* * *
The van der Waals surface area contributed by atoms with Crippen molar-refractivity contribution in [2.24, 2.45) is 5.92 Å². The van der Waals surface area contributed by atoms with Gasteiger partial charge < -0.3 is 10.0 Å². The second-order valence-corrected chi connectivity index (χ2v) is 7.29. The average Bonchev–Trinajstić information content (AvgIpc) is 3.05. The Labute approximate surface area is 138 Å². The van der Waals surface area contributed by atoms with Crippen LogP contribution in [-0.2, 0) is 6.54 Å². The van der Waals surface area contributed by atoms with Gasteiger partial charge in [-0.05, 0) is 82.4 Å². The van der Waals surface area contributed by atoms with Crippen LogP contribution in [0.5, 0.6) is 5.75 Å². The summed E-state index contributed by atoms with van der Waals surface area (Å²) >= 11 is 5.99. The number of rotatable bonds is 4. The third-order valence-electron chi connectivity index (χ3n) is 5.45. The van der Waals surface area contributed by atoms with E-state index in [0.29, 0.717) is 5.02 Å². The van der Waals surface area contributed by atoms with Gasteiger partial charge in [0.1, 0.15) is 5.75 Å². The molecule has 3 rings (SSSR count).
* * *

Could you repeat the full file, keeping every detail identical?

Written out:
The van der Waals surface area contributed by atoms with Crippen molar-refractivity contribution in [2.24, 2.45) is 5.92 Å². The van der Waals surface area contributed by atoms with Gasteiger partial charge < -0.3 is 10.0 Å². The second-order valence-corrected chi connectivity index (χ2v) is 7.29. The average Bonchev–Trinajstić information content (AvgIpc) is 3.05. The Labute approximate surface area is 138 Å². The van der Waals surface area contributed by atoms with Crippen LogP contribution in [-0.2, 0) is 6.54 Å². The van der Waals surface area contributed by atoms with Gasteiger partial charge in [-0.05, 0) is 82.4 Å². The van der Waals surface area contributed by atoms with Crippen LogP contribution in [0.5, 0.6) is 5.75 Å². The summed E-state index contributed by atoms with van der Waals surface area (Å²) >= 11 is 5.99. The number of rotatable bonds is 4. The third-order valence-electron chi connectivity index (χ3n) is 5.45. The van der Waals surface area contributed by atoms with E-state index in [0.29, 0.717) is 5.02 Å². The van der Waals surface area contributed by atoms with Gasteiger partial charge in [0.1, 0.15) is 5.75 Å². The molecule has 3 rings (SSSR count).